Why oil is expensive in India, and what the government could do

New Delhi, IndiaEdited By: Gravitas deskUpdated: Feb 23, 2021, 08:16 AM IST
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India is the world's third-largest oil market and depends heavily on crude oil to fuel its dreams and development

India: Why oil is so expensive and what could be done
India is the world's third-largest oil market and depends heavily on crude oil to fuel its dreams and development. India consumes nearly 211.6 million tonnes of oil every year. Out of this, less than 35 million tonnes is produced in India. India does not have enough reserves, and new oil fields have not been explored.

Where does the rest of the oil come from?

Iraq, Saudi Arabia, the United Arab Emirates, the United States and Canada, among other countries are where India gets its oil from.

India imports nearly 85 per cent of its crude, which is the biggest reason for India's high fuel prices. India depends on imports, with some of the blame on OPEC+ - the organisation of petroleum exporting countries and Russia. They have cut supplies, but the demand is rising. Owing to this, prices have gone up. People in India are paying more than 100 rupees a litre for petrol, and this rise in fuel prices is affecting every Indian household.


What are the government's options?

It's important to understand fuel pricing in India, and the global price is currently around 60 dollars per barrel - roughly 28 rupees per litre.

Indians are paying close to 100 rupees because of taxes. Almost 2/3rd of what a buyer pays is excise duty and taxes. The base price of the fuel, transport charges and dealer commission make up just a portion of the pie. For eg - The price of petrol in Delhi was 89.29 rupees a litre on February 16. Of 89.29 rupees - the base price of petrol is just 31.82 rupees.

Then comes in freight at 0.28 rupees, followed by the price charged to dealers at 32.10 rupees. Excise duty stands at 32.90 rupees, which is levied by the union government.

Dealer commission stands at 3.68 rupees and can change depending on your location. Next is VAT or value-added tax, at 20.61 rupees, which is levied by the state government. India has the highest tax on fuel - 260 per cent on the base price of petrol, and 256 per cent for diesel, according to CARE ratings. In Germany and Italy, the tax on fuel is 65 per cent of the retail price. In the UK, it is 62 per cent. In Japan, it is 45 per cent, and in the US it is 20 per cent. In India, it is 260 per cent!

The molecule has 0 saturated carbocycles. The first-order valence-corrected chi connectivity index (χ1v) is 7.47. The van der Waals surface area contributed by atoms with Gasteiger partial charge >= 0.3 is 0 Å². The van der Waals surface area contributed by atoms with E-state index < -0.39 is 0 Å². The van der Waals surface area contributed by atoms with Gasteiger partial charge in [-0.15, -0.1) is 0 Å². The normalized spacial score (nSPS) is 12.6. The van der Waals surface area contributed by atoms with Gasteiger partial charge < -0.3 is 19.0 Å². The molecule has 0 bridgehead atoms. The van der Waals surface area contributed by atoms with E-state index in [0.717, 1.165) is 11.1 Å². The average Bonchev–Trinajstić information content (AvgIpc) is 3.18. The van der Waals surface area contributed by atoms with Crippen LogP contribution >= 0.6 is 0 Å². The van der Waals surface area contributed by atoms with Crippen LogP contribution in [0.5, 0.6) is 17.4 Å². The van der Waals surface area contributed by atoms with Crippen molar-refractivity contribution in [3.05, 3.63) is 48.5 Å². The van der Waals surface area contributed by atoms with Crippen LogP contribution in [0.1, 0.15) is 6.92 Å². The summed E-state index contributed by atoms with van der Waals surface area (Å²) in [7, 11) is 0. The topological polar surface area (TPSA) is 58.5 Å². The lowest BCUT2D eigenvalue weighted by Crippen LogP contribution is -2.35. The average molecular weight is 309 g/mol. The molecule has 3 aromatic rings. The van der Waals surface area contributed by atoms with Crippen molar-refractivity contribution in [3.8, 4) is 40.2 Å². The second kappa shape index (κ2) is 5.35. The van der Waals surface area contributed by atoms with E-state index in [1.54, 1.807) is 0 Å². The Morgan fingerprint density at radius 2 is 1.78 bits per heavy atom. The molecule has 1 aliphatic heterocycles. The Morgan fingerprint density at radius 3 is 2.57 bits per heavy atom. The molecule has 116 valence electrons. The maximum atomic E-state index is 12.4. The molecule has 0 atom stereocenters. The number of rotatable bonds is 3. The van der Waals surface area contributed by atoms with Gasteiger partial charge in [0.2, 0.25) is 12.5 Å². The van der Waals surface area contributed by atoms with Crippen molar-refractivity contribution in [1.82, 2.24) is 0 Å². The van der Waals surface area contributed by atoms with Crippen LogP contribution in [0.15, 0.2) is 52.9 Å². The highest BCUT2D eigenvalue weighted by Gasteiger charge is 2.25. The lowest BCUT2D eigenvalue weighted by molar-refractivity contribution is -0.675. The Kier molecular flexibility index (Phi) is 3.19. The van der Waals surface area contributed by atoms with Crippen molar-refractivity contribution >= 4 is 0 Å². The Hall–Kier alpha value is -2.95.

State and central governments can make oil cheaper if they want to. Among other things, they could intervene by fixing oil prices. Currently, oil retailers in India can fix prices of petrol and diesel after factoring in their own cost which basically depends on the price of oil in the international market. They also factor in their profits.

Earlier, prices of petrol and diesel were regulated by the government, which paid subsidies to oil marketing companies which shielded consumers against turmoil in the international oil market.

In extreme cases, the government can still intervene. India can begin by diversifying imports. Currently, India relies heavily on West Asia for oil, with the region amounting for about 61 per cent of the oil shipped into the country. Earlier, India had a wider supply base. Now, it depends on OPEC+. 

With Joe Biden in office, India could resume buying oil from Iran and Venezuela. Reports say that India is already talking to both these countries. Once upon a time, Iran was among India's major suppliers. But since 2019, there have been zero imports from Iran because of the Trump administration's sanctions on Iran.

In the year 2018-19, India imported 23.5 million tonnes of Iranian oil - almost a 10th of India's requirement. Oil from Iran and Venezuela is cheaper, but both countries have been sanctioned by the United States.

To counter the growing oil prices, India's strategy must be to explore new markets and to find a way to work around US sanctions. India also needs to rethink high taxes, and regulate in extreme circumstances. India also needs to explore new reserves at home, and gradually work towards a future independent of oil.